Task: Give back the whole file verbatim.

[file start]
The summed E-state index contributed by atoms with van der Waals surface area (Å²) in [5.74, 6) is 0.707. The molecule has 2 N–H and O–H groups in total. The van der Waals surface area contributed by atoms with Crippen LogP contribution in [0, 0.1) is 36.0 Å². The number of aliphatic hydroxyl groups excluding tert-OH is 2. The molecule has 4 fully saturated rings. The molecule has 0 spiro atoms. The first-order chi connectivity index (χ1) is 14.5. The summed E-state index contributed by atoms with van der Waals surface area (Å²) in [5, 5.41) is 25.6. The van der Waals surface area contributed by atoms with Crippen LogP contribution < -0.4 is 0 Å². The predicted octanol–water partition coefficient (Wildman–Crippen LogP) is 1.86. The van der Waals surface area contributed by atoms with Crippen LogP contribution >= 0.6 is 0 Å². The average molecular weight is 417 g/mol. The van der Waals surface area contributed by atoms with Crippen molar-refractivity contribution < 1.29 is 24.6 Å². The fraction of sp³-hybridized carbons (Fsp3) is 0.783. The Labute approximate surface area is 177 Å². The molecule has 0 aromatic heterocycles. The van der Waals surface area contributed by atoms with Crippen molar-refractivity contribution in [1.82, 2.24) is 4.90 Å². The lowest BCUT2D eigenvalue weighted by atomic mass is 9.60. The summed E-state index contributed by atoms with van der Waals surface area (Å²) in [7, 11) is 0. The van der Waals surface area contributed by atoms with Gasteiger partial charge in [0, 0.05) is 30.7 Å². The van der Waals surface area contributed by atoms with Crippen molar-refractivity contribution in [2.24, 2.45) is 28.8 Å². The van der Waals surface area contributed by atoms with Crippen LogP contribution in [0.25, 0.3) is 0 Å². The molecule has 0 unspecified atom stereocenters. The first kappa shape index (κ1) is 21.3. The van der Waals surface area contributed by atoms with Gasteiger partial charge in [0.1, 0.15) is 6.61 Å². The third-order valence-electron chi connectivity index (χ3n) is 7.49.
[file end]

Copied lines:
The summed E-state index contributed by atoms with van der Waals surface area (Å²) in [5.74, 6) is 0.707. The molecule has 2 N–H and O–H groups in total. The van der Waals surface area contributed by atoms with Crippen LogP contribution in [0, 0.1) is 36.0 Å². The number of aliphatic hydroxyl groups excluding tert-OH is 2. The molecule has 4 fully saturated rings. The molecule has 0 spiro atoms. The first-order chi connectivity index (χ1) is 14.5. The summed E-state index contributed by atoms with van der Waals surface area (Å²) in [5, 5.41) is 25.6. The van der Waals surface area contributed by atoms with Crippen LogP contribution < -0.4 is 0 Å². The predicted octanol–water partition coefficient (Wildman–Crippen LogP) is 1.86. The van der Waals surface area contributed by atoms with Crippen LogP contribution >= 0.6 is 0 Å². The average molecular weight is 417 g/mol. The van der Waals surface area contributed by atoms with Crippen molar-refractivity contribution < 1.29 is 24.6 Å². The fraction of sp³-hybridized carbons (Fsp3) is 0.783. The Labute approximate surface area is 177 Å². The molecule has 0 aromatic heterocycles. The van der Waals surface area contributed by atoms with Crippen molar-refractivity contribution in [1.82, 2.24) is 4.90 Å². The lowest BCUT2D eigenvalue weighted by atomic mass is 9.60. The summed E-state index contributed by atoms with van der Waals surface area (Å²) in [7, 11) is 0. The van der Waals surface area contributed by atoms with Gasteiger partial charge in [0, 0.05) is 30.7 Å². The van der Waals surface area contributed by atoms with Crippen molar-refractivity contribution in [2.24, 2.45) is 28.8 Å². The van der Waals surface area contributed by atoms with Crippen LogP contribution in [0.25, 0.3) is 0 Å². The molecule has 0 unspecified atom stereocenters. The first kappa shape index (κ1) is 21.3. The van der Waals surface area contributed by atoms with Gasteiger partial charge in [0.1, 0.15) is 6.61 Å². The third-order valence-electron chi connectivity index (χ3n) is 7.49.